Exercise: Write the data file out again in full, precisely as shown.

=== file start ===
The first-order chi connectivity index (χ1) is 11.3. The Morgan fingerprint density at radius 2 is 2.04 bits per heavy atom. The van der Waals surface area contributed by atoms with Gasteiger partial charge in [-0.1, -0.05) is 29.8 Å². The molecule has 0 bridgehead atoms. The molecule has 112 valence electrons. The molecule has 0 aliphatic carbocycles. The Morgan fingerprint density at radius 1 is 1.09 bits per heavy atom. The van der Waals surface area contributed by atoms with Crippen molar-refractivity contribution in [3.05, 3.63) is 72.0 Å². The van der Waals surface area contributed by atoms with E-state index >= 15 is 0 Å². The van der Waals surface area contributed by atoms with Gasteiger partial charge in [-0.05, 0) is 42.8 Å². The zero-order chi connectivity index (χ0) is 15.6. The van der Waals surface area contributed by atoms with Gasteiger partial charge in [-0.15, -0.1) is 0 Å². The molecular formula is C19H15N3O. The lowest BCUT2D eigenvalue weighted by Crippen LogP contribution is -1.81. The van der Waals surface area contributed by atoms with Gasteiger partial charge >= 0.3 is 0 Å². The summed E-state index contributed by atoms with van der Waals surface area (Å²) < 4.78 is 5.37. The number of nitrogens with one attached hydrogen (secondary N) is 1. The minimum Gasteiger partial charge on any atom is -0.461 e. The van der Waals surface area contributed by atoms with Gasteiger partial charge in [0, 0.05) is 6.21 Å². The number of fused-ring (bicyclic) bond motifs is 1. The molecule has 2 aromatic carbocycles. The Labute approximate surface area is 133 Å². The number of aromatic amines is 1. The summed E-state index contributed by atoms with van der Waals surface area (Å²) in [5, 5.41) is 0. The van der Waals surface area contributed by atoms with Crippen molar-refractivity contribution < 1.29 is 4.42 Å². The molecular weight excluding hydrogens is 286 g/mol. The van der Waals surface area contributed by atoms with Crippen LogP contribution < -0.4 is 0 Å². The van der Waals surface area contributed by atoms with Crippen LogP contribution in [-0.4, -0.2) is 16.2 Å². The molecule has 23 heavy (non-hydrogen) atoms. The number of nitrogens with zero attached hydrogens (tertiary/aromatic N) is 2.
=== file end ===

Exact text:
The first-order chi connectivity index (χ1) is 11.3. The Morgan fingerprint density at radius 2 is 2.04 bits per heavy atom. The van der Waals surface area contributed by atoms with Gasteiger partial charge in [-0.1, -0.05) is 29.8 Å². The molecule has 0 bridgehead atoms. The molecule has 112 valence electrons. The molecule has 0 aliphatic carbocycles. The Morgan fingerprint density at radius 1 is 1.09 bits per heavy atom. The van der Waals surface area contributed by atoms with Crippen molar-refractivity contribution in [3.05, 3.63) is 72.0 Å². The van der Waals surface area contributed by atoms with E-state index >= 15 is 0 Å². The van der Waals surface area contributed by atoms with Gasteiger partial charge in [-0.05, 0) is 42.8 Å². The zero-order chi connectivity index (χ0) is 15.6. The van der Waals surface area contributed by atoms with Gasteiger partial charge in [-0.15, -0.1) is 0 Å². The molecular formula is C19H15N3O. The lowest BCUT2D eigenvalue weighted by Crippen LogP contribution is -1.81. The van der Waals surface area contributed by atoms with Gasteiger partial charge >= 0.3 is 0 Å². The summed E-state index contributed by atoms with van der Waals surface area (Å²) < 4.78 is 5.37. The number of nitrogens with one attached hydrogen (secondary N) is 1. The minimum Gasteiger partial charge on any atom is -0.461 e. The van der Waals surface area contributed by atoms with Gasteiger partial charge in [0, 0.05) is 6.21 Å². The number of fused-ring (bicyclic) bond motifs is 1. The molecule has 2 aromatic carbocycles. The Labute approximate surface area is 133 Å². The number of aromatic amines is 1. The summed E-state index contributed by atoms with van der Waals surface area (Å²) in [5, 5.41) is 0. The van der Waals surface area contributed by atoms with Crippen molar-refractivity contribution < 1.29 is 4.42 Å². The molecular weight excluding hydrogens is 286 g/mol. The van der Waals surface area contributed by atoms with Crippen LogP contribution < -0.4 is 0 Å². The van der Waals surface area contributed by atoms with Crippen LogP contribution in [-0.4, -0.2) is 16.2 Å². The molecule has 23 heavy (non-hydrogen) atoms. The number of nitrogens with zero attached hydrogens (tertiary/aromatic N) is 2.